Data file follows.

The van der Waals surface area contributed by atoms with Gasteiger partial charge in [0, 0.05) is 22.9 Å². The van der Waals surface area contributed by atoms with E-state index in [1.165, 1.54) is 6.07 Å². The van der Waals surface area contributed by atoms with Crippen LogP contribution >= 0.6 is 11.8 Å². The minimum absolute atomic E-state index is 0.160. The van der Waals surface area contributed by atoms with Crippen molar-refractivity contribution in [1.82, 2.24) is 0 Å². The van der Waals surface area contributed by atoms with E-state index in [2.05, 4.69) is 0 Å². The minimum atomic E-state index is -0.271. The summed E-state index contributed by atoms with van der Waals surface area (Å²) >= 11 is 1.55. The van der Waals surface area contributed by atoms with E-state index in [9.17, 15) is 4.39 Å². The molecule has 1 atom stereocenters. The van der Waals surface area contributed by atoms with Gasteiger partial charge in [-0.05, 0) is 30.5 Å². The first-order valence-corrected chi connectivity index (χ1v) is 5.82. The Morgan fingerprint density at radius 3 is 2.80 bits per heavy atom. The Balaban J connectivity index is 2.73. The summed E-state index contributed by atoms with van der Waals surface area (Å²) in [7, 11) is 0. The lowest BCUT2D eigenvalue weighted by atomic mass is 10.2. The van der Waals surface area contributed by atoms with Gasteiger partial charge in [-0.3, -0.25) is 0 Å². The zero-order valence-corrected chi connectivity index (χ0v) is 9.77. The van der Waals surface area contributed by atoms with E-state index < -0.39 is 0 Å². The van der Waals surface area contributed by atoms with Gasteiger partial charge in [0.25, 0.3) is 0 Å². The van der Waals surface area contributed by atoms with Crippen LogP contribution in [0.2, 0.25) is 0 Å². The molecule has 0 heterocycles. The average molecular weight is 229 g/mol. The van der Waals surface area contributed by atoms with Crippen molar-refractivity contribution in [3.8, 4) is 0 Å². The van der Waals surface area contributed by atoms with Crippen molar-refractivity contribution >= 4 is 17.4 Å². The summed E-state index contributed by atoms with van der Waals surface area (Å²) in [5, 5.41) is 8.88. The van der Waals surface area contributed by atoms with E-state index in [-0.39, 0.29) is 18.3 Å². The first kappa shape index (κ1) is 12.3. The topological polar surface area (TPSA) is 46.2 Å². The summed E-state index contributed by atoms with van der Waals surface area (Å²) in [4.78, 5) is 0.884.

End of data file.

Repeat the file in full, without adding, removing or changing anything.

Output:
The van der Waals surface area contributed by atoms with Gasteiger partial charge in [0, 0.05) is 22.9 Å². The van der Waals surface area contributed by atoms with E-state index in [1.165, 1.54) is 6.07 Å². The van der Waals surface area contributed by atoms with Crippen LogP contribution >= 0.6 is 11.8 Å². The minimum absolute atomic E-state index is 0.160. The van der Waals surface area contributed by atoms with Crippen molar-refractivity contribution in [1.82, 2.24) is 0 Å². The van der Waals surface area contributed by atoms with E-state index in [2.05, 4.69) is 0 Å². The minimum atomic E-state index is -0.271. The summed E-state index contributed by atoms with van der Waals surface area (Å²) >= 11 is 1.55. The van der Waals surface area contributed by atoms with E-state index in [9.17, 15) is 4.39 Å². The molecule has 1 atom stereocenters. The van der Waals surface area contributed by atoms with Gasteiger partial charge in [-0.05, 0) is 30.5 Å². The first-order valence-corrected chi connectivity index (χ1v) is 5.82. The Morgan fingerprint density at radius 3 is 2.80 bits per heavy atom. The Balaban J connectivity index is 2.73. The summed E-state index contributed by atoms with van der Waals surface area (Å²) in [7, 11) is 0. The lowest BCUT2D eigenvalue weighted by atomic mass is 10.2. The van der Waals surface area contributed by atoms with Gasteiger partial charge in [-0.3, -0.25) is 0 Å². The zero-order valence-corrected chi connectivity index (χ0v) is 9.77. The van der Waals surface area contributed by atoms with E-state index < -0.39 is 0 Å². The van der Waals surface area contributed by atoms with Gasteiger partial charge in [0.25, 0.3) is 0 Å². The van der Waals surface area contributed by atoms with Crippen LogP contribution in [0.2, 0.25) is 0 Å². The molecule has 0 heterocycles. The average molecular weight is 229 g/mol. The van der Waals surface area contributed by atoms with Crippen molar-refractivity contribution in [3.8, 4) is 0 Å². The van der Waals surface area contributed by atoms with Crippen molar-refractivity contribution >= 4 is 17.4 Å². The summed E-state index contributed by atoms with van der Waals surface area (Å²) in [5, 5.41) is 8.88. The van der Waals surface area contributed by atoms with E-state index in [-0.39, 0.29) is 18.3 Å². The first kappa shape index (κ1) is 12.3. The topological polar surface area (TPSA) is 46.2 Å². The summed E-state index contributed by atoms with van der Waals surface area (Å²) in [4.78, 5) is 0.884.